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I created a WCF service that exposed a method that has one paramater:

public class Service1 : IService1
{
    public string GetData(int value)
    {
        return string.Format("You entered: {0}", value);
    }
}

The service has two endpoints defined (wsHttpBinding and basicHttpBinding) so that it would be compatable with older clients.

The service runs just fine in a .NET 3.0 and .NET 3.5 client app. However, when I create a .NET 2.0 client, the GetData method requires 2 parameters: an integer (expected) and a bool parameter called valueSpecified (unexpected). I never defined the second parameter. Why is this happening and how can I get rid of the second parameter?

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3 Answers 3

up vote 3 down vote accepted

Since value types can't be null (in latter versions of .net framework there is no Nullable<T>) VS besides to generate additional parameter to give you ability to not specify value type, you can call your service method like this.

service.GetData(val,true);

see this post, where John Saunders suggest to add [DataMember(Required = true)] attribute in the property.

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This isn't quite the same question as the one you linked to. In this case the client is .NET 2.0, which does include the Nullable<T> class. However the solution still applies. –  Enrico Campidoglio Aug 24 '09 at 10:15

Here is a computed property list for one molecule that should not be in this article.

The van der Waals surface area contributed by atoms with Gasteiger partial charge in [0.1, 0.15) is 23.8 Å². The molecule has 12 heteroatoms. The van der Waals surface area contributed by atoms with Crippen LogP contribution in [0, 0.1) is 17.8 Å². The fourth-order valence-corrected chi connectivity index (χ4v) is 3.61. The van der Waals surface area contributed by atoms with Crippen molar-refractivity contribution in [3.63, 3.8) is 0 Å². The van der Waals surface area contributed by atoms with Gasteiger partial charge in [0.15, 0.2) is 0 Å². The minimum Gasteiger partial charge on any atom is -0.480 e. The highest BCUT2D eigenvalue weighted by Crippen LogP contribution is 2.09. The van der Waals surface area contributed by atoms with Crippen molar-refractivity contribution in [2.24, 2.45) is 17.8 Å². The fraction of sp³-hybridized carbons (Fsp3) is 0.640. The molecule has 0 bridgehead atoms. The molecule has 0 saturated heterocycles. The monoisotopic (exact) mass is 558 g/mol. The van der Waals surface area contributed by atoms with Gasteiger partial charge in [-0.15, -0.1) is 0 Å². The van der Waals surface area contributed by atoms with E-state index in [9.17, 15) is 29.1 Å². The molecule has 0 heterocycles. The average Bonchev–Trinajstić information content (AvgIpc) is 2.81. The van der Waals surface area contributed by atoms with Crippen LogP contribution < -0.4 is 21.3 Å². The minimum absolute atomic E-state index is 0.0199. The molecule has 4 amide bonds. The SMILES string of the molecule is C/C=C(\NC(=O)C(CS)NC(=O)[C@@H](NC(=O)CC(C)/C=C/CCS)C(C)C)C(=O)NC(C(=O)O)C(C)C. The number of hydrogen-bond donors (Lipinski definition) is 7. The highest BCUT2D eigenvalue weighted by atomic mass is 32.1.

You could manually remove the valueSpecified property from GetData operation within your proxy class.

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1  
This would be a viable workaround only if the client proxy would never have to be regenerated in the future. Otherwise it would be a pain to go through all the generated method signatures to remove the extra parameter every time. –  Enrico Campidoglio Aug 24 '09 at 8:16

The exact same question has been posted here.

Another way to avoid the extra boolean parameter to be generated on the client proxy when using .NET 2.0 is to switch to RPC-style enconding in the service contract (the default for both WCF and ASMX is Document Style).
This way the XmlSerializer on the client will make sure that the parameter always appears in the SOAP requests since it's part of the SOAP 1.1 specification, which is enforced when using the RPC-Style encoding.

In WCF you can specify the encoding style using the DataContractFormat attribute, either at the service or at the operation level.

[ServiceContract]
public interface IService
{
    [OperationContract]
    [DataContractFormat(Style = OperationFormatStyle.Rpc)]
    string GetData(int value);
}

More information on the differences between RPC Style and Document Style encoding in SOAP can be found here.

In any case please consider carefully the implications of changing the contract of your services, since it can potentially break compatibility with any existing clients.

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